Although peanut allergy is not the most common of the food allergens, it creates significant life threatening situations when it does occur.
People who are prone to this allergic reaction live their whole lives having to be exceptionally careful about what they eat and what that food has been in contact with.
If there were a way of reducing this constant pressure, and stopping this allergy, it would be wonderful for these people and for the food industry in general.
An article in Journal of Allergy and Clinical Immunology contains the findings of research that has recently been done by National Jewish Health. It shows that by blocking the activity of a specific enzyme in mice, the effects of several proteins have been significantly reduced.
Recent evidence has shown that corticosteroids may be involved in the activation of the immune cells which are linked to allergic reactions. By reducing the presence of these steroids, the likelihood of an allergic reaction to specific proteins seems to be prevented or limited.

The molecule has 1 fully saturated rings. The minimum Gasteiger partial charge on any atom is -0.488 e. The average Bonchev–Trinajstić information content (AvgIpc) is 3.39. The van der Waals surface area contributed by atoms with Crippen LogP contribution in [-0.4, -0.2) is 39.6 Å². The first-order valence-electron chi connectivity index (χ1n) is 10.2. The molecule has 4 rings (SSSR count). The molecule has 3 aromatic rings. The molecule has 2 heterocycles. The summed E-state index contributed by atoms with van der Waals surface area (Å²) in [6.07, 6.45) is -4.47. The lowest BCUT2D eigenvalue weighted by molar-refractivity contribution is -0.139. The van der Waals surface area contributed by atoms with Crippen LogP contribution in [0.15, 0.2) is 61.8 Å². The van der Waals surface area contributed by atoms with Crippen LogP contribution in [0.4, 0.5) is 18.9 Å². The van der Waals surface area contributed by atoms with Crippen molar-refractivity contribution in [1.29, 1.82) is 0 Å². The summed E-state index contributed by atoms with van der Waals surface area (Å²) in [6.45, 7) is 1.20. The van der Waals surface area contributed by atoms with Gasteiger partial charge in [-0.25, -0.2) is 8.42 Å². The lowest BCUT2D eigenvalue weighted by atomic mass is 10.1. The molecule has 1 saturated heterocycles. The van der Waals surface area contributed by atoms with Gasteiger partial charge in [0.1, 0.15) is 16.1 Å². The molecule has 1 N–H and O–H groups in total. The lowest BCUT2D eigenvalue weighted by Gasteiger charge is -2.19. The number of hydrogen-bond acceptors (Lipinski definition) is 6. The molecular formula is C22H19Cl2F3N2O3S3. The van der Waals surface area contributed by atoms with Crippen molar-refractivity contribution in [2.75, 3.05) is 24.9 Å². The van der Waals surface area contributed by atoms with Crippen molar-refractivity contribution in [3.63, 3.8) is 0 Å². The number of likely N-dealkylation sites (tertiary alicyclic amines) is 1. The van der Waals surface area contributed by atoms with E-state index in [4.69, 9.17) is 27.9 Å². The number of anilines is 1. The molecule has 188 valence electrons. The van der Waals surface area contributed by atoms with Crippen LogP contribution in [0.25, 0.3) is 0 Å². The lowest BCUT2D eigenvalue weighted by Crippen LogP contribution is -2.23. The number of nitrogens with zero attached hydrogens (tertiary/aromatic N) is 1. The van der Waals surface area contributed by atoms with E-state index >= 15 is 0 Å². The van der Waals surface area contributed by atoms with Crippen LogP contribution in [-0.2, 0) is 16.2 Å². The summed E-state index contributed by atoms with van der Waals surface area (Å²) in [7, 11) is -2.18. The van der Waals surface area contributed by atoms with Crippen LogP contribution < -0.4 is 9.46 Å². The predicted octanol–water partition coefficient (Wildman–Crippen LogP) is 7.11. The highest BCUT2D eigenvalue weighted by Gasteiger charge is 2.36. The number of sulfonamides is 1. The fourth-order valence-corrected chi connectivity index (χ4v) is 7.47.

The findings from this study were focussed on the peanut protein that causes allergic reactions and it was found that in the mice that blocking the steroid production resulted in significantly less symptoms. The results are most likely also applicable to other food allergens.
Obviously more work is going to be needed and there will be no quick fix, but there seems potential in these findings to provide relief to the growing number of people in our community who have a food allergy.
It will not be the only thing that should be done, as businesses must still ensure there is nil unintended food allergens in any food. This must be done through; education, traceability, separation, testing, cleaning, scheduling and labelling, amongst other controls and processes.
This article has been written by Rachelle Williams – The Green Food Safety Coach